Immediately David would have thought of how he had made Bathsheba a widow by murdering her husband.

2Sa 14:6 Your handmaid had two sons, and they both fought together in the field, and there was no one to part them, but the one struck the other and murdered him-
"Strove / fought" is the word used by Solomon in Prov. 13:10: "Pride only breeds quarrels, but with ones who take advice is wisdom". This is true, but so many of Solomon's Proverbs   include some self justification. "Quarrels" is the word used here in the parable about the strivings between David's sons. He is implying that all the quarrels about his being the one to have the throne merely came from pride, and the wise will accept Solomon's kingship. He harnesses Divine truths in order to justify himself, and this is a warning for all who claim to hold Divine truth.

2Sa 14:7 Behold, the whole family has risen against your handmaid and they say, ‘Deliver him who struck his brother, that we may kill him for the life of his brother whom he murdered, and so destroy the heir also’. Thus they would quench my coal which is left, and would leave to my husband neither name nor remainder on the surface of the earth-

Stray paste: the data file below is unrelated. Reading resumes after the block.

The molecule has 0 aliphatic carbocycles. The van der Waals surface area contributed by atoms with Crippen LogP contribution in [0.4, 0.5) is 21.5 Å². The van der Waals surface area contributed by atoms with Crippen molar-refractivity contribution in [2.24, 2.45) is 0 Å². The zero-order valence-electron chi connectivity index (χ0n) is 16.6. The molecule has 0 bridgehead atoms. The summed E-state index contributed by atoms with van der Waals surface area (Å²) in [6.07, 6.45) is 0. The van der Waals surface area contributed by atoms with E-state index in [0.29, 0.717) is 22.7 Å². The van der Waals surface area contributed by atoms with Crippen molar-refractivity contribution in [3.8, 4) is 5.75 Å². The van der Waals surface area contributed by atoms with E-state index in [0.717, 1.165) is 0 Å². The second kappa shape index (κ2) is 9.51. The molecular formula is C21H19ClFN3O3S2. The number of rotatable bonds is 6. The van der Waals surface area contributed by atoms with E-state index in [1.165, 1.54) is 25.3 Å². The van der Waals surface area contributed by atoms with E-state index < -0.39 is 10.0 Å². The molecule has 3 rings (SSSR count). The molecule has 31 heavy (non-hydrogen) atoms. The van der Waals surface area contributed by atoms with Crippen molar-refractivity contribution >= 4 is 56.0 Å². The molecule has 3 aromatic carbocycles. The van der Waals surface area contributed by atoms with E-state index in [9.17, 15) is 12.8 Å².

It would appear that the legislation about the cities of refuge wasn't being practiced at this time. The parallel in David's family would suggest that "the whole family" wanted to kill Absalom, although it could be that they felt likewise about Amnon. The woman is arguing that the Mosaic laws about the avenging of blood didn't take into account her feelings as the mother of the brother who had to be slain. And further, the principle of keeping the name of the dead alive would be broken. She correctly argues that principles are in conflict in this case; and this is often the situation when any legal code, including the Mosaic, is applied. Thus the Lord brings out the point that priests "worked on the Sabbath" to circumcise a child. The reason for these clashes of principle within Divine law was in order to force people to perceive the spirit of the law, and follow that and not the letter. The very structure of the Mosaic law was therefore actually designed to guard against legalistic approaches to it.

2Sa 14:8 The king said to the woman, Go to your house, and I will give a command concerning you-